All these examples and more show that the gotong royong spirit is alive and well. They juz don’t fit the PAP’s narrative, especially the bit that the PA’s and PAP’s grass-root activists are the only selfless, dedicated volunteers. And that in cyberspace, their activists are no match for the the injuns, outlaws and other inhabitants of cowboy towns.

*In the US, there is no hegemonic elite to enforce the top down approach, and stifle innovation or stifle dissent or force recantations from members of the elite turned heretical.

**How come no help Dan Tan? Because he drive 7 series, got properties and China babe? And he not violent, middle class or FT?

Ngiam & Galileo Galilei & Gen Giap

In Political governance on 17/10/2013 at 5:11 am

The comments made against Ngiam (some by those who should better and by who all don’t have his balls or stature or achievements or intellect) reminded me of two scenes in the play “Life of Galileo” by Bertolt Brecht.

Andrea’s disappointment of Galileo, after the latter recanted (p. 84-5) [Andrea is one of Galileo’s pupils]

Andrea : (loudly) Unhappy the land that has no heroes! (Galileo has come in, completely, almost unrecognizably, changed by the trial. He has heard Andrea’s exclamation. As none is forthcoming and his pupils shrink back from him, he goes slowly and because of his bad eyesight uncertainly to the front where he finds a footstool and sits down)

Andrea : I can’t look at him. I wish he’d go away.

Federzoni : Calm yourself.

Andrea : (screams at Galileo) Wine barrel! Snail eater! Have you saved your precious skin? (Sits down) I feel sick.

Galileo : (calmly) Get him a glass of water.

Andrea : I can walk now if you’ll help me. (They lead him to the door. When they reach it, Galileo begins to speak)

Galileo : No. Unhappy the land that needs a hero.

http://muse.tau.ac.il/museum/galileo/info_about_andrea.html

In the final scene of the play, Galileo, now an old man, living under house arrest, is visited Andrea. Galileo gives him a book (Two New Sciences) containing all his scientific discoveries, asking him to smuggle it out of Italy for dissemination abroad. Andrea now believes Galileo’s actions were heroic and that he just recanted to fool the ecclesiastical authorities. However, Galileo insists his actions had nothing to do with heroism but were merely the result of self-interest. Wikipedia

Ngiam became the the “people”‘s hero because he, a retired insider, criticised the govt. If they had bothered to read the details of his criticism, they would have found things that would have made them unhappy if implemented by the govt. Examples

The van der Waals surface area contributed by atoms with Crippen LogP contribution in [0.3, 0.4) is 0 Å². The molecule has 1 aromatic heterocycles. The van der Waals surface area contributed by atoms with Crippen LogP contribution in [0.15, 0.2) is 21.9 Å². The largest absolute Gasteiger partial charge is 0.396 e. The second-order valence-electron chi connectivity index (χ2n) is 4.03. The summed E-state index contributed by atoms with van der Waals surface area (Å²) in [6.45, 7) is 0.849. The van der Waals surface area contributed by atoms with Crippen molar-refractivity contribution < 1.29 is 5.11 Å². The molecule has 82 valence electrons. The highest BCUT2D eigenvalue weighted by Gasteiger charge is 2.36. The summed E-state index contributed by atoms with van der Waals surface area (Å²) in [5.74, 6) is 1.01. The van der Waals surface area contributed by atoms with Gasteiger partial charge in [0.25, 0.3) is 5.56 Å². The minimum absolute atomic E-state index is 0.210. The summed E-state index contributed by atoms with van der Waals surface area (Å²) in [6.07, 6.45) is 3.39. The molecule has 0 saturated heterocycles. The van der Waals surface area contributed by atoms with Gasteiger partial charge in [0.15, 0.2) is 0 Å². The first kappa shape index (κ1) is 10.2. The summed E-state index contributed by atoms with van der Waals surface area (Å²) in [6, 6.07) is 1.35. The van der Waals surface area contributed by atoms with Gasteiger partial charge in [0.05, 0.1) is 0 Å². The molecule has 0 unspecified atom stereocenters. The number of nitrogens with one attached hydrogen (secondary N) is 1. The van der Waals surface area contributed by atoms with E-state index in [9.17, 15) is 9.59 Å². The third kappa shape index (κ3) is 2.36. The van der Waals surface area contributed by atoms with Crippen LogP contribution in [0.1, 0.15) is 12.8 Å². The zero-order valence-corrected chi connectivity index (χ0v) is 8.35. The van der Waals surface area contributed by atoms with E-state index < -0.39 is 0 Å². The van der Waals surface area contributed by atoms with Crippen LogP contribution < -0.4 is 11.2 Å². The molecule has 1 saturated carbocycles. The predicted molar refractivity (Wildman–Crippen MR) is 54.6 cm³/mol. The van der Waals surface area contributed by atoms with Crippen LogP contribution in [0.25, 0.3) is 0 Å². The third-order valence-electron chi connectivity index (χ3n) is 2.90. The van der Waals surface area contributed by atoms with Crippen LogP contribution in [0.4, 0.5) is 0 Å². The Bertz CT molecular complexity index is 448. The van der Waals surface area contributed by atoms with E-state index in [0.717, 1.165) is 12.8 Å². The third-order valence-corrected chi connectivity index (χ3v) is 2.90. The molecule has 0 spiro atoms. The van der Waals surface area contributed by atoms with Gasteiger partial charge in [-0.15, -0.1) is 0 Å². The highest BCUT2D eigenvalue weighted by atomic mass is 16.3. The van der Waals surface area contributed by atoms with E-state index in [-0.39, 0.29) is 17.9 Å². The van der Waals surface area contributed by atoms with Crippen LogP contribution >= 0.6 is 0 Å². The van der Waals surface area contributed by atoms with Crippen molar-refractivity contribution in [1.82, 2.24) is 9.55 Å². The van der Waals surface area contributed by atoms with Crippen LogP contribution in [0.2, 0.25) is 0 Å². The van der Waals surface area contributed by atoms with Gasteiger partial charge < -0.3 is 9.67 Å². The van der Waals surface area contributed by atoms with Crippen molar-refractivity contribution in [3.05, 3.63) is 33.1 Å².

— MRT fares should be relatively more expensive than bus fares to reflect their greater convenience to commuters, and higher costs to the system.

— His call for a weaker S$, isn’t going to be gd for inflation.

— Some govt spending on S’poreans has met his disaaproval. He considers these popularist measures.

— He doesn’t agree with Gilbert Goh and friends on their “S’poreans first” call.

Now the “people” have turned against him because of his perceived recantation. They now forget his bravery.

I don’t think the people’s adulation, then revulsion affects him personally, or his reputation among those who matter. He doesn’t do popularity. When once asked by our local media why he never aspired to become a minister, he said he didn’t do “kissing babies”.

He is right in eschewing popularity. Remember the people’s hero, who the “people” asked to stand in the 2011 presidential elections, Tan Kin Lian? He lost his deposit, the self-styled voice of the people. He was seduced and then deserted by the “people’.

I suspect Ngiam’s popularity with the mob rabble had more to do with his criticism of the govt, than because people understood what he was saying. It was also a gd way for KS S’poreans to “dog whistle”* that they were not pro-govt (a bit like why general Giap was mourned by the Vietnamese young.**.

Sadly, his fall from the people’s favour should help reinforce the Dark Side’s prejudices about the people: the mob, rabble doesn’t matter. The voters can be manipulated, tamed and fixed via bread, circuses, the security services and the right messages. Throw them enough of their own money, and spin that this shows the PAP cares, and come the next GE, Pritam and Auntie will be out of their cushy jobs.

And the Dark Side’s view is reasonable. Fortunately, the Dark side has no Dr Goebbels to spin the right messages effectively. Until it finds him, the PAP govt can continue to throw our money at ourselves, and still not succeed in winning over the 35% of S’poreans that voted for Dr Tan Cheng Bock. Unless, of course, I’m wrong, and this 35% are “daft” enough to think the govt really cares. Somehow, I doubt it.

Related post: https://atans1.wordpress.com/2013/10/14/ngiam-galileo-galilei/

*https://atans1.wordpress.com/2013/10/11/gg-crashes-new-indian-chief-needed/

** Criticism of the party over corruption and economic mismanagement has exploded recently on the internet … In vain, the authorities keep jailing bloggers, but they have in effect lost control of the internet.

It is in this context that the adulation of Gen Giap should be seen. He was in fact unwaveringly loyal to the party, and only occasionally said anything that could threaten its authority.

But in death he is being seen as a symbol of everything that today’s Communist leaders are not; charismatic, heroic, clean-living, a true patriot. http://www.bbc.co.uk/news/world-asia-24516186

Analysts worried about higher inflation, predict stronger S$

In Currencies, Economy on 16/10/2013 at 4:21 am